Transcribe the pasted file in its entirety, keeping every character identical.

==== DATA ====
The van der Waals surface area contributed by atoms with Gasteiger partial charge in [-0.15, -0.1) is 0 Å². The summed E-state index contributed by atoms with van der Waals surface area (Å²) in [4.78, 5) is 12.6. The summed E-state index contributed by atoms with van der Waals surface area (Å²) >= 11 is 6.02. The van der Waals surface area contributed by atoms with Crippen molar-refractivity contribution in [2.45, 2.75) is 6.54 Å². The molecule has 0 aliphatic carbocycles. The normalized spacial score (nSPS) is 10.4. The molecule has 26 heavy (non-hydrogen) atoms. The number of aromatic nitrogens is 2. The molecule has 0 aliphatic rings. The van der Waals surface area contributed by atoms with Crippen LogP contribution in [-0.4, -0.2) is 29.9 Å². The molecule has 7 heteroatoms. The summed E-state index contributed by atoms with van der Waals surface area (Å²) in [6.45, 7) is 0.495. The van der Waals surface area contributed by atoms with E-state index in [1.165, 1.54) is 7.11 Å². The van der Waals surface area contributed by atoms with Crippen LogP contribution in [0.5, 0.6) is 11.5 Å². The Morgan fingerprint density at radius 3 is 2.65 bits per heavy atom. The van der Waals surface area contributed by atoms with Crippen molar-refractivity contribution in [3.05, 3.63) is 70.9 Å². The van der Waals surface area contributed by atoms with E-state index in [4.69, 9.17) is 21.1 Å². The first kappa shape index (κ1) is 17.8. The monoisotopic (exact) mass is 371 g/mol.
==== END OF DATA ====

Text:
The van der Waals surface area contributed by atoms with Gasteiger partial charge in [-0.15, -0.1) is 0 Å². The summed E-state index contributed by atoms with van der Waals surface area (Å²) in [4.78, 5) is 12.6. The summed E-state index contributed by atoms with van der Waals surface area (Å²) >= 11 is 6.02. The van der Waals surface area contributed by atoms with Crippen molar-refractivity contribution in [2.45, 2.75) is 6.54 Å². The molecule has 0 aliphatic carbocycles. The normalized spacial score (nSPS) is 10.4. The molecule has 26 heavy (non-hydrogen) atoms. The number of aromatic nitrogens is 2. The molecule has 0 aliphatic rings. The van der Waals surface area contributed by atoms with Crippen LogP contribution in [-0.4, -0.2) is 29.9 Å². The molecule has 7 heteroatoms. The summed E-state index contributed by atoms with van der Waals surface area (Å²) in [6.45, 7) is 0.495. The van der Waals surface area contributed by atoms with E-state index in [1.165, 1.54) is 7.11 Å². The van der Waals surface area contributed by atoms with Crippen LogP contribution in [0.5, 0.6) is 11.5 Å². The Morgan fingerprint density at radius 3 is 2.65 bits per heavy atom. The van der Waals surface area contributed by atoms with Crippen molar-refractivity contribution in [3.05, 3.63) is 70.9 Å². The van der Waals surface area contributed by atoms with E-state index in [4.69, 9.17) is 21.1 Å². The first kappa shape index (κ1) is 17.8. The monoisotopic (exact) mass is 371 g/mol.